4-Color Rally: Hero or Villain?

Posted in Event Coverage on February 28, 2016

By Meghan Wolff

Meghan is one half of the Good Luck High Five podcast and an adjunct professor at Tolarian Community College. She loves Limited, likes Modern, and dips her toes into each Standard season. She's decidedly blue and is the #1 hater of Siege Rhino in the Multiverse.

As Magic players prepared for and arrived at Grand Prix Houston, it appeared they were caught between the proverbial rock and a hard place, pinned between the Eldrazi menace in Modern and a zombie insect devouring hosts of sacrifice fodder in Standard.

Unlike the Eldrazi at the Pro Tour, however, Nantuko Husk and Rally the Ancestors can’t take this weekend’s competitors by surprise, and according to at least some players, being the target of both main deck and sideboard hate tournament-wide just might make Rally this weekend’s hero.

On Friday, two competitors took 4-Color Rally to victory in Last Chance Qualifiers, drawn not only by the deck’s powerful interactions, but also by the quality of the individual cards.

“A lot of the times the interactions are just so powerful you feel like you can’t lose against certain match-ups,” says Minh Tran, Houston local and Last Chance Qualifier winner. “If you Collected Company and then use Jace to flash back Collected Company, I think most of the decks in the format can’t beat it.”

“You should be casting Collected Company and Reflector Mage right now,” says Alex Polyakov, another Last Chance Qualifier winner. “A lot of the times you don’t need to combo out your opponent, you can just win on board or put them out of the game with Reflector Mage.”

One of Rally’s many strengths is its versatility. While the deck can finish opponents with a mid- or late-game Rally the Ancestors or drain players to death with the help of Zulaport Cutthroat, it can also apply enough pressure with early creatures and disruption to tempo opponents out of the game, making it a capable tool in skilled hands.

“I’ve played similar decks, decks that have a combo and an aggressive version, like Elves in Legacy and Birthing Pod and Abzan Company in Modern, so I like the feel of the deck,” Tran says.

“It plays as both a combo deck and a grindy aggro-control deck getting incremental value here and there,” says Channel Fireball member David Ochoa, “and when it’s playing like the former you can just fireball your opponent out of nowhere with a few copies of Zulaport Cutthroat and Rally the Ancestors.”

In January Reid Duke won Grand Prix Oakland with a copy of 4-Color Rally, and while the deck was certainly on players’ radars before Oakland, that finish brought it to the forefront, the deck’s power and resilience forcing people to pick a side – play Rally, or play a way to beat it.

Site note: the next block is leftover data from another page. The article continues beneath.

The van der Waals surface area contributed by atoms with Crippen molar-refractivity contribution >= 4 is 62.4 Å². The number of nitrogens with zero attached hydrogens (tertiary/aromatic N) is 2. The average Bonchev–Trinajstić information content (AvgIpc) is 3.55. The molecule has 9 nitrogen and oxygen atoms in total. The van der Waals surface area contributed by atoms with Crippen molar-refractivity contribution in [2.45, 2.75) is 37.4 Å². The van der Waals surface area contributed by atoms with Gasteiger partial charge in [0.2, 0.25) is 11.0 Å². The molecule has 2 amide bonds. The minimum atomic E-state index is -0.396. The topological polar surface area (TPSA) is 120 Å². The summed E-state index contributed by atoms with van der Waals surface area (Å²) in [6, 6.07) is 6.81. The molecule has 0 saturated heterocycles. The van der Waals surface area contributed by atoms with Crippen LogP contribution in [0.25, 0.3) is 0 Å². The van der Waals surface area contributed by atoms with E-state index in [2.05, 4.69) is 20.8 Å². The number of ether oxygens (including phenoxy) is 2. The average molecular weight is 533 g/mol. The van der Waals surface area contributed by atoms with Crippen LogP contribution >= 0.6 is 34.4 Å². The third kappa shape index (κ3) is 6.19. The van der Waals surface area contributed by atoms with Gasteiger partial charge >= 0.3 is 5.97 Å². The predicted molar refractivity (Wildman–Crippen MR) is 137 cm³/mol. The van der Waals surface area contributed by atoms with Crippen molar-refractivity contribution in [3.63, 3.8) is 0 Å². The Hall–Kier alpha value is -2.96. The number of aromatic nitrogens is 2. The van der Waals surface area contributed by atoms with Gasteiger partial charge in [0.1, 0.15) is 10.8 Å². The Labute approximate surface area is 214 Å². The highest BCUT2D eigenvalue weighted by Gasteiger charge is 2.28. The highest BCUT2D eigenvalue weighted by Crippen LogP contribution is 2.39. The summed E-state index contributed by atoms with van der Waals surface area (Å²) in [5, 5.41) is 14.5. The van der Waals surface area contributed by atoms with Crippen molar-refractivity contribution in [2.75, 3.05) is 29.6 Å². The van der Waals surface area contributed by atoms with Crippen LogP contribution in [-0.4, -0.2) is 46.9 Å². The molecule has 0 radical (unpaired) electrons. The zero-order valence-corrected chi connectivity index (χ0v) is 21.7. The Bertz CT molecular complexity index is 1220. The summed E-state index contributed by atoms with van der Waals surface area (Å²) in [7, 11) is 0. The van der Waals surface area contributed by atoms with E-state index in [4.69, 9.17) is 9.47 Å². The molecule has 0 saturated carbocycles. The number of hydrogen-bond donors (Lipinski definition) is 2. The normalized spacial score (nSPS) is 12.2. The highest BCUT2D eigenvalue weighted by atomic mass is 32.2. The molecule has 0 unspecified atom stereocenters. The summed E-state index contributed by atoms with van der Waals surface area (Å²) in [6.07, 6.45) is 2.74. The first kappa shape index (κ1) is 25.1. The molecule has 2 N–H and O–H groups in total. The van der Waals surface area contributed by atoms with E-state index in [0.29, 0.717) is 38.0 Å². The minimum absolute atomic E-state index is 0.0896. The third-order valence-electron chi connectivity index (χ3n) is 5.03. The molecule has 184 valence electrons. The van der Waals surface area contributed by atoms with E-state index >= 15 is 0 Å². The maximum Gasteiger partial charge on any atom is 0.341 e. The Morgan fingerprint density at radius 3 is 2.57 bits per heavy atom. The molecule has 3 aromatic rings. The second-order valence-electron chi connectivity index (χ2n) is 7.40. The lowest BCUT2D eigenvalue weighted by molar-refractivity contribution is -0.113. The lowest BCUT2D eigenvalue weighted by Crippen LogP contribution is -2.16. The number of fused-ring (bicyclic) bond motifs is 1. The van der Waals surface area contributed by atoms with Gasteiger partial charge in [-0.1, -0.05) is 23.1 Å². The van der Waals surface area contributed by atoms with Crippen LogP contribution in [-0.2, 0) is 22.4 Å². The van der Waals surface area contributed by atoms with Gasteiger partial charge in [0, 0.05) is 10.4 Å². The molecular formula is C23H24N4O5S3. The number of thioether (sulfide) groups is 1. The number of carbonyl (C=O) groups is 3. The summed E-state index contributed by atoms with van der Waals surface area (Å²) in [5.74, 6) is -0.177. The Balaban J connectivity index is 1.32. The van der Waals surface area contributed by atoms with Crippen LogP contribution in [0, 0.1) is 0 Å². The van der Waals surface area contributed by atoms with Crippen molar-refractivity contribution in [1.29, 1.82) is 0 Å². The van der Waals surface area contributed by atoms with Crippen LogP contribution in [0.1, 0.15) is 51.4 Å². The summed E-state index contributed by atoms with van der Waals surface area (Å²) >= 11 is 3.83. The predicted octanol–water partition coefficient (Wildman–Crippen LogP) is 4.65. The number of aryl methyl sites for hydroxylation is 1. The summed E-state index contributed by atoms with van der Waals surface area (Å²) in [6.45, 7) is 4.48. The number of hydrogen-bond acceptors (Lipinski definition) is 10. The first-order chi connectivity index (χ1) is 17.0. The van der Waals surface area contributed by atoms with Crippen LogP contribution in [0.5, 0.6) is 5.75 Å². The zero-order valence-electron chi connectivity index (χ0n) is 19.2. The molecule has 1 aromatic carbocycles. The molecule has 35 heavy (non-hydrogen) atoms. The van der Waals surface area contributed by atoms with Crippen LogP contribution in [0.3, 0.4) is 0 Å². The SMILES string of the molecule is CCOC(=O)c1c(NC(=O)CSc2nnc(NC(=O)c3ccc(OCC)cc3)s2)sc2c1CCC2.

Unfortunately for those who have chosen to oppose Rally, the deck has only become more powerful with the introduction of Oath of the Gatewatch and a potent new tool – Reflector Mage.

“[Reflector Mage] is just a really really good card in general, particularly good in a Collected Company Strategy, and just conveniently enough it happens to answer the two hardest cards to beat, which are Anafenza and Kalitas,” says Duke. “It’s a little more reliable than the Fleshbag Marauder-type cards that were your best option before Oath of the Gatewatch.”

To worsen the news for those looking to take down Rally, the deck’s versatility also bolsters its resilience against cards like Hallowed Moonlight, Anafenza, the Foremost, and Kalitas, Traitor of Ghet that opponents can bring in out of their sideboards to battle Nantuko Husk and its menu.

“There’s lots of things you can do to hate out the Rally deck, but Rally also has great counter measures to all of those things,” says Duke. “For example, if people are trying to use Dispel and Hallowed Moonlight you can just play your own Dispels or Duresses. If people are trying to use Anafenza and Kalitas you can just use Reflector Mage or Murderous Cut.”

Add to that versatility a slew of diverse and potentially transformational sideboard tools, and the deck begins to confirm its role as Standard menace.

“It can rely less on these cards like Collected Company and Rally the Ancestors, which is what people are bringing in hate cards against,” Ochoa says of post-sideboard games. “Hallowed Moonlight doesn’t really do anything against Anafenza, especially when it’s smashing in for four or more damage a turn.”

Duke adds that, “as long as, as the Rally player, you’re able to find a balance between sticking to your game plan and countering what your opponent’s trying to do to stop you, then you can certainly walk that line and fight through the hate.”

Rally is powerful enough that its worst enemy might just be itself.

“My last two rounds were against Rally . . . I kind of want to say Rally,” Tran replied when asked about his worst match-up.

So is Rally really Standard’s villain, or are there decks within the walls of the Houston convention center poised to take the post Oath of the Gatewatch world by storm?

“I think maybe people at home should be rooting for the Rally deck to make sure there’s not something even worse,” Duke says. “Rally was the best deck, but you don’t want that to change because there’s an even more broken, unfair deck out there.”

That’s not just an ominous prediction; from inside Grand Prix Houston we can confirm that there are monsters looming on the horizon, and we’re thrilled – and maybe a little terrified – to tell you all about them.

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